Nashville is awesome. I think it’s cool that we’re all fortunate to get to experience an amazing conference in a new city every year.

 

Pat Evans, Freelance Writer

Welcome back! Good to see you. Tell everyone why I’m talking to you.

Before I moved to Las Vegas last year, I covered the West Michigan beer industry for the Grand Rapids Business Journal and Grand Rapids Magazine, among others. When I left and told people where I was going, the general consensus from a lot of my beer peers was that the Vegas beer scene sucked. So, since I’ve been at CBC this week, it’s been a good opportunity for me to be able to spread the opposite message about beer from Nevada.

Why’d you come back “to Michigan” for CBC?

I missed it. Michigan beer is special. Covering it has allowed me to make a living. So, when I have an opportunity like this to dip back into the Michigan scene and reconnect with everyone I’ve spent the last few years writing about—and getting to know—I can’t not show up to continue to support our industry.

Okay, defend Nevada beer. If CBC ever lands in Vegas, where should we drink?

Tourists are easily swayed by the beers they’re exposed on the strip. Some casinos brew their own beer on site, and most of that isn’t a fair representation of the state’s beer. When you come visit, go support Big Dogs Brewing Company, Great Basin Brewing Co., Revision Brewing Company, Tenaya Creek Brewery, and Craft Haus Brewery.

craft brewers conference

Pauline Knighton, Sonia Buonodono, Steph Harding, Annette May – via Fermenta

Pauline Knighton, Sales Manager, Short’s Brewing Company

What’s been your experience at CBC?

I’ve been four or five times. Our industry is constantly evolving, and people’s roles change on a regular basis, so I think it’s important to continue attending so you can grow with the evolution. Originally, Short’s sent me because they cared about me learning as much as I could about what I was responsible for on a day-to-day basis, but they also wanted me to learn about the industry that fell outside of my scope.

What’s the conference done for you in that aspect?

It’s allows you to make multiple concurrent deep dives into every facet of the industry. In my current role, I’ve been excited to learn more about leadership development and distributors.

Short’s is a pretty iconic brand, with a very special identity. Does Short’s reputation impact your perspective when you attend?

There are a lot of breweries who are nailing it from a branding and sales standpoint, so it’s great to expand your perspective in terms of breweries of different sizes executing effectively.

Goals for attending?

I hope to help continue to grow Short’s, so if I can listen to breweries who are bigger than us and learn from their mistakes, I can better position Short’s to be successful while hopefully bypassing some of those unforeseen pitfalls.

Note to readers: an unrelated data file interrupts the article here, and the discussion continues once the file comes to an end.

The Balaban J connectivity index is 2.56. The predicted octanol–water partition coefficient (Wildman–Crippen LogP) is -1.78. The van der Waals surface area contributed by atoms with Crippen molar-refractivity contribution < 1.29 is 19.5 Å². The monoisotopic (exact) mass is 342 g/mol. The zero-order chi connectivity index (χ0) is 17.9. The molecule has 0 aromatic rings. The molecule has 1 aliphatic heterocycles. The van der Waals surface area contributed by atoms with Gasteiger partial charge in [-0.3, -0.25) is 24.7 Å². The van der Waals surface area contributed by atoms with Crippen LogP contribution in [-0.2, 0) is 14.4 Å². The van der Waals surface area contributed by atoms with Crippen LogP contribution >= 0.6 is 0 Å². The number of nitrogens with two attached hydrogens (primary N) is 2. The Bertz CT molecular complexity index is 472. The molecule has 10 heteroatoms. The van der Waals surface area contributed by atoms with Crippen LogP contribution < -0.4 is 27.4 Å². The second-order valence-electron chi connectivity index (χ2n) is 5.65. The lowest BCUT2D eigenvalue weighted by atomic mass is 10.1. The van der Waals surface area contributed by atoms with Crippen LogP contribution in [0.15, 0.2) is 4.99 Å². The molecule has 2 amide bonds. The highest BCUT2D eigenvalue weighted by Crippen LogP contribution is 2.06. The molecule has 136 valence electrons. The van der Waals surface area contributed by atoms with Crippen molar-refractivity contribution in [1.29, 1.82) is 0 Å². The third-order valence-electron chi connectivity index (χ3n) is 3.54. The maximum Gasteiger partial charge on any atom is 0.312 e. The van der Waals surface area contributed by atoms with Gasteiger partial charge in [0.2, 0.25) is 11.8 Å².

Any advice for other breweries who might need help defining their brand?

We purposely embody the culture of Northern Michigan, and although we may grow operationally, which attending CBC can help us do, it’s important to Joe [Short] to maintain the power of smallness.

Are there any unintended benefits or consequences of growing while wanting to maintain your brand identity?

You’re marrying your partners in these professional relationships, so you need to make sure that when you meet them in person for the first time it’s a cultural fit. You’re going to go through good and bad times together, so you better make sure you can kiss and make up for the greater good of your company.

You’ve been multiple times. How does a brewery determine who on their roster to send?

I think it depends on what phase your brewery is in. You want to make sure that whoever you pay to fly, or drive, to whatever amazing city CBC is held in that they’re going with a purpose to bring something valuable back to your brewery. We’re all professional drinkers, and we can network with a beer in our hand any day of the week, but for the sake of respecting your brewery and the conference, be intentional about it, and it will be worth your time and your brewery’s money.

 

 

craft brewers conference

MittenBrew sent Jeff Rogers, Brewery Operations Manager at Harmony Brewing Company, to Craft Brewers Conference & BrewExpo America® in Washington, D.C. to document the annual event from the lens of a first-time attendee. What follows is his experience, and a few recommendations to ensuring a successful show for those considering attending. MittenBrew edited some of Jeff’s reflections for clarity because let’s be honest—it’s hard to keep everything straight when you’ve got a beer in one hand and a selfie stick in the other.

craft brewers conference

Pre-planning

  • Unless you have absolutely zero agenda for attending, which would seem counterproductive and a disservice to yourself and the brewery you’re representing, plan ahead. Don’t wait until you arrive to make a game plan. You know what your brewery needs better than anyone else, so establish goals for yourself based on those needs, and create a hit list of what you want to accomplish.
  • The Craft Brewers Conference website and conference app can be your best friends, if you use them, and especially if you familiarize yourself with them before you go. Seriously, download the app. It’s free.
  • After registering for the conference, use your credentials to log in to the Online Planner. Here, you can build and customize your own personal agenda, adding anything you want to see, experience or remember, which you can then sync to your phone’s native calendar. You’ll likely have a few beers on the expo hall floor and after hours, so having your schedule in your pocket already mapped out will help when you get distracted from where you’re supposed to be, with whom, and when.